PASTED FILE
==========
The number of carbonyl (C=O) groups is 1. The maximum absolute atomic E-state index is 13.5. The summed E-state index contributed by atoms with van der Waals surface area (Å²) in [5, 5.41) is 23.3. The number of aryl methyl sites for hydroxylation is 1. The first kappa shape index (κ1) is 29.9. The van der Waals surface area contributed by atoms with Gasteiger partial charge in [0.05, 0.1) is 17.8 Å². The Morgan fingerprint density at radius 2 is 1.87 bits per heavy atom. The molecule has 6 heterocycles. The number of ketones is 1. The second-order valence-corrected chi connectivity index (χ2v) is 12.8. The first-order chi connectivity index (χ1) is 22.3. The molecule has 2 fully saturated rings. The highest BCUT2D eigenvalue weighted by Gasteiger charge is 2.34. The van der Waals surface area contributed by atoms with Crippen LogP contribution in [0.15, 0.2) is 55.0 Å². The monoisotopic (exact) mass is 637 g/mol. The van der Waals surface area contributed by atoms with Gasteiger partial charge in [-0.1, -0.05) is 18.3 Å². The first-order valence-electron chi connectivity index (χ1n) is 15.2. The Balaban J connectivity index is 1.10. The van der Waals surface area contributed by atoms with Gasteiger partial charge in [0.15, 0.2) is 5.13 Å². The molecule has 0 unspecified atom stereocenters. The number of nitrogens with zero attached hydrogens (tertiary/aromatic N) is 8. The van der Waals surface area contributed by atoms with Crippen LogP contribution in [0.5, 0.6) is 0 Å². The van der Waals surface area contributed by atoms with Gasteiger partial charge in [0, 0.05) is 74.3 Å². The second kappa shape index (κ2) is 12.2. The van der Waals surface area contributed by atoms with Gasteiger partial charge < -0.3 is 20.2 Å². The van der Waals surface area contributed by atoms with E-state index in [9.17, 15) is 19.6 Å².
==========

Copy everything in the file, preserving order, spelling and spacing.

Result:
The number of carbonyl (C=O) groups is 1. The maximum absolute atomic E-state index is 13.5. The summed E-state index contributed by atoms with van der Waals surface area (Å²) in [5, 5.41) is 23.3. The number of aryl methyl sites for hydroxylation is 1. The first kappa shape index (κ1) is 29.9. The van der Waals surface area contributed by atoms with Gasteiger partial charge in [0.05, 0.1) is 17.8 Å². The Morgan fingerprint density at radius 2 is 1.87 bits per heavy atom. The molecule has 6 heterocycles. The number of ketones is 1. The second-order valence-corrected chi connectivity index (χ2v) is 12.8. The first-order chi connectivity index (χ1) is 22.3. The molecule has 2 fully saturated rings. The highest BCUT2D eigenvalue weighted by Gasteiger charge is 2.34. The van der Waals surface area contributed by atoms with Crippen LogP contribution in [0.15, 0.2) is 55.0 Å². The monoisotopic (exact) mass is 637 g/mol. The van der Waals surface area contributed by atoms with Gasteiger partial charge in [-0.1, -0.05) is 18.3 Å². The first-order valence-electron chi connectivity index (χ1n) is 15.2. The Balaban J connectivity index is 1.10. The van der Waals surface area contributed by atoms with Gasteiger partial charge in [0.15, 0.2) is 5.13 Å². The molecule has 0 unspecified atom stereocenters. The number of nitrogens with zero attached hydrogens (tertiary/aromatic N) is 8. The van der Waals surface area contributed by atoms with Crippen LogP contribution in [0.5, 0.6) is 0 Å². The van der Waals surface area contributed by atoms with Gasteiger partial charge in [0, 0.05) is 74.3 Å². The second kappa shape index (κ2) is 12.2. The van der Waals surface area contributed by atoms with Gasteiger partial charge < -0.3 is 20.2 Å². The van der Waals surface area contributed by atoms with E-state index in [9.17, 15) is 19.6 Å².